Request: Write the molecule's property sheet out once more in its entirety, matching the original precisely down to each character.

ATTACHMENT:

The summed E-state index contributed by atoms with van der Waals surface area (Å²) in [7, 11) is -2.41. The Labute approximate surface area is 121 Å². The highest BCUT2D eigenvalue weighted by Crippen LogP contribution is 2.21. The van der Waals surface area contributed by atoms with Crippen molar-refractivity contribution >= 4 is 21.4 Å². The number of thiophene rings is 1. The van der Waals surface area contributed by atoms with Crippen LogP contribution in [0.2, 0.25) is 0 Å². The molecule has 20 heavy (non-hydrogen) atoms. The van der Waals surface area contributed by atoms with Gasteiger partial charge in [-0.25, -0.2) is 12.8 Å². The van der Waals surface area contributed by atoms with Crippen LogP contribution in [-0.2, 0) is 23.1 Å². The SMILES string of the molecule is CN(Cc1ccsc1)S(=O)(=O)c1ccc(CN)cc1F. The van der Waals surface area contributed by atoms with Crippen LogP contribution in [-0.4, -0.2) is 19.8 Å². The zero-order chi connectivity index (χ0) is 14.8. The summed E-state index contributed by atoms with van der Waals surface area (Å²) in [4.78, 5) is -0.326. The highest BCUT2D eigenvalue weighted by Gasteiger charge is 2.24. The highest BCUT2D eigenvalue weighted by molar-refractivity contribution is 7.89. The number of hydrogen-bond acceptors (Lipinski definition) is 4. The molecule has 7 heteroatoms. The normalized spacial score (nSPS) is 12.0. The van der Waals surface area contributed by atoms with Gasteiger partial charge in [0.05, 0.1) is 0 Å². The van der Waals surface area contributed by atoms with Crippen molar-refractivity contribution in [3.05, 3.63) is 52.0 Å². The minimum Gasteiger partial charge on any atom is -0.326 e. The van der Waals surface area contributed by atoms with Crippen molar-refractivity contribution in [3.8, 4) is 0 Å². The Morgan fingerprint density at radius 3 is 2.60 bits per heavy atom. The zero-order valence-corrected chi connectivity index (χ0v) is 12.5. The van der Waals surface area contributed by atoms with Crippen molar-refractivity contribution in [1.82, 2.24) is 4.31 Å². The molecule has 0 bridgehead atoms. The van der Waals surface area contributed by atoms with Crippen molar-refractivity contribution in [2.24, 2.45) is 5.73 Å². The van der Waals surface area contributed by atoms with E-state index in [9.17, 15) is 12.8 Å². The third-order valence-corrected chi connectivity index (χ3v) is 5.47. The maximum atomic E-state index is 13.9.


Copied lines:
The summed E-state index contributed by atoms with van der Waals surface area (Å²) in [7, 11) is -2.41. The Labute approximate surface area is 121 Å². The highest BCUT2D eigenvalue weighted by Crippen LogP contribution is 2.21. The van der Waals surface area contributed by atoms with Crippen molar-refractivity contribution >= 4 is 21.4 Å². The number of thiophene rings is 1. The van der Waals surface area contributed by atoms with Crippen LogP contribution in [0.2, 0.25) is 0 Å². The molecule has 20 heavy (non-hydrogen) atoms. The van der Waals surface area contributed by atoms with Gasteiger partial charge in [-0.25, -0.2) is 12.8 Å². The van der Waals surface area contributed by atoms with Crippen LogP contribution in [-0.2, 0) is 23.1 Å². The SMILES string of the molecule is CN(Cc1ccsc1)S(=O)(=O)c1ccc(CN)cc1F. The van der Waals surface area contributed by atoms with Crippen LogP contribution in [-0.4, -0.2) is 19.8 Å². The zero-order chi connectivity index (χ0) is 14.8. The summed E-state index contributed by atoms with van der Waals surface area (Å²) in [4.78, 5) is -0.326. The highest BCUT2D eigenvalue weighted by Gasteiger charge is 2.24. The highest BCUT2D eigenvalue weighted by molar-refractivity contribution is 7.89. The number of hydrogen-bond acceptors (Lipinski definition) is 4. The molecule has 7 heteroatoms. The normalized spacial score (nSPS) is 12.0. The van der Waals surface area contributed by atoms with Gasteiger partial charge in [0.05, 0.1) is 0 Å². The van der Waals surface area contributed by atoms with Crippen molar-refractivity contribution in [3.05, 3.63) is 52.0 Å². The minimum Gasteiger partial charge on any atom is -0.326 e. The van der Waals surface area contributed by atoms with Crippen molar-refractivity contribution in [3.8, 4) is 0 Å². The Morgan fingerprint density at radius 3 is 2.60 bits per heavy atom. The zero-order valence-corrected chi connectivity index (χ0v) is 12.5. The van der Waals surface area contributed by atoms with Crippen molar-refractivity contribution in [1.82, 2.24) is 4.31 Å². The molecule has 0 bridgehead atoms. The van der Waals surface area contributed by atoms with Crippen molar-refractivity contribution in [2.24, 2.45) is 5.73 Å². The van der Waals surface area contributed by atoms with E-state index in [9.17, 15) is 12.8 Å². The third-order valence-corrected chi connectivity index (χ3v) is 5.47. The maximum atomic E-state index is 13.9.